The Minister of Information and Culture, Lai Mohammed has condemned the planned nationwide protests planned by the Nigerian Labour Congress (NLC) to show solidarity with the striking members of the Academic Staff Union of Universities (ASUU).
NCL ASUU Strike Protest
KanyiDaily recalls that ASUU had embarked on a warning strike since February 14, over the failure of the federal government to meet its demands.
Amid the strike, the government and the union have held a series of meetings, but no agreement has been reached by both sides on ending the strike.
In a letter dated July 15, the NLC directed its state councils to mobilize for a nationwide protest on Tuesday, July 26, and Wednesday, July 27, over the continued ASUU Strike.
The NLC said the protest is aimed at getting “our children back to school and support our unions in Nigeria’s public universities fighting for quality education”.
Lai Mohammed Condemns NLC Protest Over ASUU Strike
Reacting to the development, the minister said the planned street protest is illegal since the NLC has no pending dispute with the federal government.
Mohammed, who also accused the NLC of being motivated by partisan interests, advised the Congress to “insulate itself completely from politics.”
He spoke on Wednesday while briefing state house correspondents after the weekly meeting of the federal executive council (FEC) at the presidential villa, Abuja.
“The NLC is not a political party. The NLC can go on strike or protest if the rights of NLC members are involved. What the NLC is planning in the next two days is about interest,” Mohammed said.
“There’s no dispute whatsoever between NLC as a body with the federal government. Well yes, there’s a dispute between some members of NLC, ASUU and the federal government which is being looked into. And NLC itself is a party to the committee that is looking into the solution. So calling out people on street protest, you begin to wonder, what is the motive of NLC in this matter?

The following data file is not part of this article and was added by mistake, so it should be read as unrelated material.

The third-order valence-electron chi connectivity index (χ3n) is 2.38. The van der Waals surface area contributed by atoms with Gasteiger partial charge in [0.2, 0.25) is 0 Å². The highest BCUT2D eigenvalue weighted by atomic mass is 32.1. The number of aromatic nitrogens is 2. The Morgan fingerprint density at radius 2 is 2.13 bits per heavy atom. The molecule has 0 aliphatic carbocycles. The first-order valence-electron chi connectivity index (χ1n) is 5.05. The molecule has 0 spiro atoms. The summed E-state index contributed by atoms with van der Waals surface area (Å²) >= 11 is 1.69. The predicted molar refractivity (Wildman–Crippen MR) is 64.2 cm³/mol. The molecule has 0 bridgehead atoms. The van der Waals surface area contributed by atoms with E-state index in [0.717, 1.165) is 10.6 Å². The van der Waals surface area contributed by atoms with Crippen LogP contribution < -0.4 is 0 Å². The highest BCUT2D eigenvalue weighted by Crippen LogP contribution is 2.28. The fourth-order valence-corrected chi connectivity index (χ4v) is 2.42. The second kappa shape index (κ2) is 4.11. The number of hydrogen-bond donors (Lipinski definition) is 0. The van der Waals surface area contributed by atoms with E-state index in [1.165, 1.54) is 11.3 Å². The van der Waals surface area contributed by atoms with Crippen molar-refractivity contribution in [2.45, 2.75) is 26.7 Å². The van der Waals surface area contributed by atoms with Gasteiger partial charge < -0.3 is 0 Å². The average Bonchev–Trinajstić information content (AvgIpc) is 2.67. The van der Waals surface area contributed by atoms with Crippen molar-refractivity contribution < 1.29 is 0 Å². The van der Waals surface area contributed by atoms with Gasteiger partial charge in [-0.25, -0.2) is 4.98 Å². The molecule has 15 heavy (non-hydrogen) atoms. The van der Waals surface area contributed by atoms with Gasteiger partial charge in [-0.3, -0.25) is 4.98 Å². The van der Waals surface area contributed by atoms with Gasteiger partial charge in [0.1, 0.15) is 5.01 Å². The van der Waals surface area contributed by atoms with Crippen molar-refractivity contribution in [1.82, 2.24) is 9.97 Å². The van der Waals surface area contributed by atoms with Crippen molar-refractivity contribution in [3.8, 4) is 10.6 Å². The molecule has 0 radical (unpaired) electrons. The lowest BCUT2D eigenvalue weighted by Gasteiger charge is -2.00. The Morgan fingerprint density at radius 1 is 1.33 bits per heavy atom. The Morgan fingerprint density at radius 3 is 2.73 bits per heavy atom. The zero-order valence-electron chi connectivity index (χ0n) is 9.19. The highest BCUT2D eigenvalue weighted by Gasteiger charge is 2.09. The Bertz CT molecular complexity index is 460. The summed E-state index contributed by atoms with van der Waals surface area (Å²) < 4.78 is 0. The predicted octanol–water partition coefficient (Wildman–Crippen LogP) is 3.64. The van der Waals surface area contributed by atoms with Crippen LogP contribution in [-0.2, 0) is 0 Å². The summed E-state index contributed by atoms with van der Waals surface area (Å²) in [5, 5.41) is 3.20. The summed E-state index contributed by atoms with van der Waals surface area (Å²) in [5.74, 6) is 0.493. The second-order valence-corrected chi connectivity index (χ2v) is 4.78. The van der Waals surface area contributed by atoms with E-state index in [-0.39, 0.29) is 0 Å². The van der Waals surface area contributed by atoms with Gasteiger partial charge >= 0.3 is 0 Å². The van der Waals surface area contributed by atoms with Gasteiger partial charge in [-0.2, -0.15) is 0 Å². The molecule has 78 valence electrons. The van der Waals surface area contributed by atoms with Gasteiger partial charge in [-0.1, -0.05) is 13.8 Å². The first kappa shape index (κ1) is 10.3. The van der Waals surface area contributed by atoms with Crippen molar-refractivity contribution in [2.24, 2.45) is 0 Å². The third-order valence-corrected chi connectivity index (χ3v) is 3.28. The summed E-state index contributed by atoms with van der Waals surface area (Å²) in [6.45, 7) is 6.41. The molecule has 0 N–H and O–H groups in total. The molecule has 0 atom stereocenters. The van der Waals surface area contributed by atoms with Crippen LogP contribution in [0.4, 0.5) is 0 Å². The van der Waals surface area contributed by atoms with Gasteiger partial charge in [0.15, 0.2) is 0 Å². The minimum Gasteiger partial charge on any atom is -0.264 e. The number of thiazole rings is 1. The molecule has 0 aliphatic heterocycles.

“But you see here, we do not interrogate what NLC is doing. NLC by its own laws, cannot even give out pamphlets. And NLC is supposed to be completely insulated from politics. Now, if you declare dispute with us, yes you can go on strike.
“Even that one would depend on whether certain steps have been taken or not. But this particular NLC… you know, asking and mobilising people to come out on strike on July 26 and 27, is clearly on nothing.
“The federal government is as worried as NLC and everybody, but the law is the law. What I expect NLC to do as an umbrella body is to find solutions, to join federal government in finding solutions.
“They are part of the tripartite [committee] that has been negotiating with federal government on this ASUU issue. So why are they now going out to take sides?
“I think you should also interrogate it yourselves. I think it is popular to get NLC out and support but ask yourself how does that help the problem? How does that solve the problem? What you are going to create is more anarchy. And I think the NLC should think twice about their proposed strike in solidarity with ASUU.”
The minister added that the federal government is not “doing nothing” about the strike.
This comes after ASUU President, Emmanuel Osodeke urged every Nigerian to protest against the leaders who are deliberately keeping children at home while their children attend schools abroad.